Sunday, 27 September 2009

Bribery or Business?

 
I like to think of myself as healthily skeptical and not at all naive: and for a fleeting moment I believed hoped that the practice of bribing for business had pretty much died out, laid to rest in these more enlightened times. Buying benefits for your business is never right, is it?

Do you hear that loud buzzer?  That means I'm wrong...

Many years ago I made the mistake of 'blowing the whistle' - I contacted the board of directors of a large software company whose IT Director, during negotiations, asked me directly for a substantial amount of money to ensure my company won a lucrative hardware and network supply contract.  The end result; he stayed in position with a warning on his personnel record, my company lost its largest client, permanently - oh yeah and I lost my job.  That was the 1980s, and bribery for business was commonplace: the public and private sectors equally, as I learned very quickly - and so it continues to this day...

Labour has finally broken its 1997 bogey on prosecuting firms for bribery this week; naming and shaming those involved in a string of international bribes paid by British bridge builder Mabey & Johnson.  The company have been ordered to pay fines and reperations of £6.5million for crimes that included a breach of UN sanctions by illegally paying Saddam Hussein (remember him?) £363,000.  Congratulations to the SFO then?

Fired up by this success the SFO have delivered an ultimatum to BAE, Britain's largest arms dealer, to plea bargain over the long running corruption allegations.  It turns out that BAE use lube regularly and in most of their foreign deals, including -

South Africa, Tanzania, Romania, Chile, the Czech Republic, Qatar, Bosnia, Nigeria, Zambia, Costa Rica and Egypt

...and let's not forget the dropped investigation into the Saudi Arabian deals

So it's commonplace - Twas ever thus...

But it's not as if these businesses are stealing the money from anybody, Cost of Sale is reflected in their Profit and Loss - and tax returns.  Let me assure you a bare-faced demand for 'lubrication' isn't easy to ignore, and always shocking - you accept it reluctantly; it doesn't benefit you financially, but commercially it is often the only way to close a deal - the twisted psychology of a buyer who feels entitled to a share of the profit is a pretty strong objection to overcome, I know I've been there.

The current Government, both directly and indirectly in it's pursuit of these businesses is displaying an astounding degree of hypocrisy, whilst deftly failing to demonstrate any understanding of the reality of doing business abroad, do they really believe US and European companies aren't doing the same?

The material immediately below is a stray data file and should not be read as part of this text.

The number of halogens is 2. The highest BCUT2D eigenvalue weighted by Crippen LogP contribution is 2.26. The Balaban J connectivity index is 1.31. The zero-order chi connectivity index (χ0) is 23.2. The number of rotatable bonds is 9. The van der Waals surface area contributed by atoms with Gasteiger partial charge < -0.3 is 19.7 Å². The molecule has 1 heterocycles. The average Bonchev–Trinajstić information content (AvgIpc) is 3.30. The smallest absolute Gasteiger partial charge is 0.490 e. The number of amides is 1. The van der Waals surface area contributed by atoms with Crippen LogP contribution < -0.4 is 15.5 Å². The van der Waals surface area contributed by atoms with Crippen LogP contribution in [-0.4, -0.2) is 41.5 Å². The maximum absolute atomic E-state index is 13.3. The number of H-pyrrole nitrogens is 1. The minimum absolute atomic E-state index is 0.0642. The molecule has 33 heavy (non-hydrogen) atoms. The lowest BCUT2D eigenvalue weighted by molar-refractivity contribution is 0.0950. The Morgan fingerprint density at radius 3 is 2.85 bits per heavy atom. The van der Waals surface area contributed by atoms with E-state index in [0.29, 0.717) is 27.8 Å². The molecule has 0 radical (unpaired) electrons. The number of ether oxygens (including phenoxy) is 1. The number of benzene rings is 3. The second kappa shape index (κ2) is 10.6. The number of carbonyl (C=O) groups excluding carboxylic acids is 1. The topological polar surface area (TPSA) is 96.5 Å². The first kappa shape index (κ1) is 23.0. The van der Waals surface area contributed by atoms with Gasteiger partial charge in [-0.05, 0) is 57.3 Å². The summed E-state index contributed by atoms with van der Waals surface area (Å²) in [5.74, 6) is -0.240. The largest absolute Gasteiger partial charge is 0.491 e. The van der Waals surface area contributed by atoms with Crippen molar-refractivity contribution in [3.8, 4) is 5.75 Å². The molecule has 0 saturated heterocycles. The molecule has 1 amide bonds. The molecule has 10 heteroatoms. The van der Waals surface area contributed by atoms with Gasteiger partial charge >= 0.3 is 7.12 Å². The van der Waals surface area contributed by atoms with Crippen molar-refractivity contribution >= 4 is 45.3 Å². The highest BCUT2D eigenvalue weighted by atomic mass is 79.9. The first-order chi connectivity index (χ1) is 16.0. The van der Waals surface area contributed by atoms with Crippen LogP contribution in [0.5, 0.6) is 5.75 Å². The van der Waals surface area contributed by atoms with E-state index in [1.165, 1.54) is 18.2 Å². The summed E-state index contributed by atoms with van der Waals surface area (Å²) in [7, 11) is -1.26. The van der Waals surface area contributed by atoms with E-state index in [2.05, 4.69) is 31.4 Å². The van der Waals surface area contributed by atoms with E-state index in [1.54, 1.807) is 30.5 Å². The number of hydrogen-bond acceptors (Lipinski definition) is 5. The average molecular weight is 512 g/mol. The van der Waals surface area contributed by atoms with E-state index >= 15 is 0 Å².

Q: Hypocrisy?
A: Look at the billions paid by Labour government and councils in bribes in the UK, there are too many to list here but some good examples are; the Trade Union Modernisation fund, false charities that pander to their health agenda, single issue groups, unaccountable NDPBs and Public Private companies that support their policy initiatives and deliver government services, and of course the large payments made to private companies just to bid for public contracts. EDIT - And what are pre-bid tender payments, if not bribes?

Finally, just for a little spice, let's throw politician's expenses into that mix, who is corrupt?

So British companies, the few that are left, take heed - this government do not want you to compete on a par with your competitors abroad; you may find yourself considerably poorer and in the big house if you have the audacity to close that lucrative deal.

2 comments:

  1. As somebody who is swatting off Mandelson's lawyers, I can assure you that this crowd have not got a clue to the way business is conducted across the world. It is warfare without guns, or in BAE Systems case with Guns.

    You do not fight wars by having a 'rule book' the Germans don't do it re Opel and Frau Merkel, the French certainly don't do it, and the Americans certainly don't.

    Labour have this ideal that is private business is bad very bad, and should be prosecuted at every turn, whereas the Public Sector is Good Very Good, never indulges in bribery and corruption, plus it has the added benefit that nobody can prosecute the Government.

    I cannot think of one Labour politician who has worked in private business let alone overseas.

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  2. Thanks for the comment - depressing hypocrisy Guthrum, I actually cannot see how these twits sleep at night - the inconsistency of their approach must be obvious to them, even the most stupid, of them?

    I hate to say it, but Blair was the only one that seemed to have an inkling of what British MANUFACTURING has to do to compete in their much vaunted global markets...

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